Firms across Wall Street are forecasting a big upswing in corporate M&A activity in 2018 amid clarity around the GOP tax plan and robust cash levels.
If you're a fan of the corporate mega-mergers that keep getting announced, there's a good chance you're going to love 2018. At least that's the wisdom being touted by banks across Wall Street.
But before we get into the mergers and acquisitions outlooks for some of the biggest firms, let's recap what's been a torrid second half of 2017 for large merger deals.
Perhaps most notably, Broadcom is trying to buy Qualcomm for more than $100 billion, which would be the biggest tech takeover in history. In terms of deals that have actually been agreed upon, CVS Health is buying Aetna in the largest announced M&A deal of 2017.
Back in September, United Technologies agreed to fork over $30 billion for Rockwell Collins in 2017's second-biggest takeover. And just last week, Roark Capital, which owns Arby's, said it would buy Buffalo Wild Wings for about $2.9 billion.
With all of that considered, it's clear the M&A waters are churning, and the following Wall Street firms have taken notice.
Goldman forecasts that cash M&A spending will climb by 6% to $355 billion in 2018. That will, in turn, boost the stock prices of companies with a high chance of being bought. As a result, a basket of likely M&A targets is poised to outperform in 2018 after trailing the broader S&P 500 in 2017, according to Goldman.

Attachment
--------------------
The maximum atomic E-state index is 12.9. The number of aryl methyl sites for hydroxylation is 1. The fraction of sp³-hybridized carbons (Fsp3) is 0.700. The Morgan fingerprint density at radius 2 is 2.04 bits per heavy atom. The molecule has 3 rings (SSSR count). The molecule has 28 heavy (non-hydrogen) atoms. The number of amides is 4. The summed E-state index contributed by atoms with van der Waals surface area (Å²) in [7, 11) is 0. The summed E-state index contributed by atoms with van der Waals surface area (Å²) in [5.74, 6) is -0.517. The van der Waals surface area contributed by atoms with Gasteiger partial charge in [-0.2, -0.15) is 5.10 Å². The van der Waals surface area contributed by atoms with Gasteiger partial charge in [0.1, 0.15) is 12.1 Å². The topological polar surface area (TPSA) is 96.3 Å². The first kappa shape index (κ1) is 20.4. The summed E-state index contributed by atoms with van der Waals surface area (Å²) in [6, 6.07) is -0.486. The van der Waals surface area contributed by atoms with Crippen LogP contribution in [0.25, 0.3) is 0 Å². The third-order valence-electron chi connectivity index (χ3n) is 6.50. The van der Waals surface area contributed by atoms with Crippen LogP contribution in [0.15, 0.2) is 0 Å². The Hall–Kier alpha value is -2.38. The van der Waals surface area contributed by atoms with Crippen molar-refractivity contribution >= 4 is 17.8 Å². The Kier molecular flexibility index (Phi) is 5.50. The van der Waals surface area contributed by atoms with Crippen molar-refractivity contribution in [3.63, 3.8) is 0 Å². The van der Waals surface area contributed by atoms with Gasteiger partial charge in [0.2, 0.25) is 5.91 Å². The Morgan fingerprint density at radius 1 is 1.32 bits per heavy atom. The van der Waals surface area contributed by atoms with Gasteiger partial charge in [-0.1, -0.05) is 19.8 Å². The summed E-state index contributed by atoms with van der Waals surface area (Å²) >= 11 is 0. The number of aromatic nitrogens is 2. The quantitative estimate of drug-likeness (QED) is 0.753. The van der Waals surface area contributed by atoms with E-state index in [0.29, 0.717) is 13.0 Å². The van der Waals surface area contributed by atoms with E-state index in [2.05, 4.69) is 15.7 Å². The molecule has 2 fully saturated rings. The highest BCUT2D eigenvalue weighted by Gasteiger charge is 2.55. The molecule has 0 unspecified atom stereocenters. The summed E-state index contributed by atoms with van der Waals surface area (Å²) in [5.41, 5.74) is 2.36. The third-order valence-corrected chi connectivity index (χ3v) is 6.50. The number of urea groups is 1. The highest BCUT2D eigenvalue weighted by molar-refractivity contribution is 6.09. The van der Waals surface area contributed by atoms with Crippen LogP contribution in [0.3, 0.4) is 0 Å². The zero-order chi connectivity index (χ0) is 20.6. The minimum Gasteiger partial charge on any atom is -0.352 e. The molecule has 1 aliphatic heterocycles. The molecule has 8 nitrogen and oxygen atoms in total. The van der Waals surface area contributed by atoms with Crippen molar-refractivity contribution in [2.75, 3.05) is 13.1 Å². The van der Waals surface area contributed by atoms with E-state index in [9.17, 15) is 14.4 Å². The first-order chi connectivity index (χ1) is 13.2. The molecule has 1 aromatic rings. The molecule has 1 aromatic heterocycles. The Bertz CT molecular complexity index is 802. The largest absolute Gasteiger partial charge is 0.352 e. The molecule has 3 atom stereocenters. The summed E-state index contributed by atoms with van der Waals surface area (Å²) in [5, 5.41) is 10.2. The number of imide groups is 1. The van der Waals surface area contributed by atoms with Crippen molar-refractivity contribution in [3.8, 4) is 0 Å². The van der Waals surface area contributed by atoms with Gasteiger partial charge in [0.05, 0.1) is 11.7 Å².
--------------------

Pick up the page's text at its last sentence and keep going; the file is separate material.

The firm is also bullish on the fact that the picture for tax reform has been clarified — a stance it shares with Wells Fargo (below). In Goldman's mind, the M&A market was partially paralyzed as companies awaited specifics.
"In 2018, robust confidence and reduced policy uncertainty should increase the fundamental incentive for corporate acquisitions," David Kostin, the head of US equity strategy, wrote in a client note.
The ramping of M&A activity is a big part of Wells Fargo's 2018 S&P 500 target of 2,784, which would mark a 5.5% increase from current levels. The firm estimates that mergers will continue in earnest during the first half of the year, driven by clarity around the GOP's tax plan and a groundswell of pent-up demand.
Wells Fargo notes that US corporations are operating with too much capacity, but argues that this uptick in M&A activity will rationalize it. The firm is also closely watching the repatriation tax holiday, which it predicts will be a huge driver of merger activity as companies forego capital spending and share buybacks in favor of M&A.
Baird's bullishness around M&A in 2018 stems largely from its outlook for private equity-backed companies. It notes that the number of such firms has surged by more than 30% from 2011 to 2017, growing each year. And Baird finds this meaningful because PE-backed companies are, by nature, more likely to be involved in M&A activity.
The firm also sees strong Chinese buyer participation in certain sectors driving merger deals. Those industries include consumer, education and travel, it wrote in a recent report. And lastly, Baird thinks that steep competition among buyers will push offer prices higher as companies fight for the upper hand.